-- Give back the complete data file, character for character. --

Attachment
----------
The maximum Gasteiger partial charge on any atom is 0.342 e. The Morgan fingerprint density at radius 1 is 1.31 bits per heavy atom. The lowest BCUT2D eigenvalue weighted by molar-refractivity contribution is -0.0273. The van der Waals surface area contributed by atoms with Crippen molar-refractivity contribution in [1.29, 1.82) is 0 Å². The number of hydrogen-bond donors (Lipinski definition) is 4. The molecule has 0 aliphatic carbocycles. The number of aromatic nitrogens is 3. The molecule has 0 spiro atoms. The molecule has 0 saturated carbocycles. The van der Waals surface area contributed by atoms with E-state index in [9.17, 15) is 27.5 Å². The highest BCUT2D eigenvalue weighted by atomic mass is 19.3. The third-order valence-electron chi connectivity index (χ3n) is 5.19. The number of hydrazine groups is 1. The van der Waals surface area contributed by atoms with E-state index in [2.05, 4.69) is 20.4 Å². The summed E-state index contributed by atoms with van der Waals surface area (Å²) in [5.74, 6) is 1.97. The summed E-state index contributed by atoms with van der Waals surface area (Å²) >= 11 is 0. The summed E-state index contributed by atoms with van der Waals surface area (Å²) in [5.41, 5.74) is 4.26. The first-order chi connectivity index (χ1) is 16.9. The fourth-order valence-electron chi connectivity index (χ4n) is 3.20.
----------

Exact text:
The maximum Gasteiger partial charge on any atom is 0.342 e. The Morgan fingerprint density at radius 1 is 1.31 bits per heavy atom. The lowest BCUT2D eigenvalue weighted by molar-refractivity contribution is -0.0273. The van der Waals surface area contributed by atoms with Crippen molar-refractivity contribution in [1.29, 1.82) is 0 Å². The number of hydrogen-bond donors (Lipinski definition) is 4. The molecule has 0 aliphatic carbocycles. The number of aromatic nitrogens is 3. The molecule has 0 spiro atoms. The molecule has 0 saturated carbocycles. The van der Waals surface area contributed by atoms with E-state index in [9.17, 15) is 27.5 Å². The highest BCUT2D eigenvalue weighted by atomic mass is 19.3. The third-order valence-electron chi connectivity index (χ3n) is 5.19. The number of hydrazine groups is 1. The van der Waals surface area contributed by atoms with E-state index in [2.05, 4.69) is 20.4 Å². The summed E-state index contributed by atoms with van der Waals surface area (Å²) in [5.74, 6) is 1.97. The summed E-state index contributed by atoms with van der Waals surface area (Å²) >= 11 is 0. The summed E-state index contributed by atoms with van der Waals surface area (Å²) in [5.41, 5.74) is 4.26. The first-order chi connectivity index (χ1) is 16.9. The fourth-order valence-electron chi connectivity index (χ4n) is 3.20.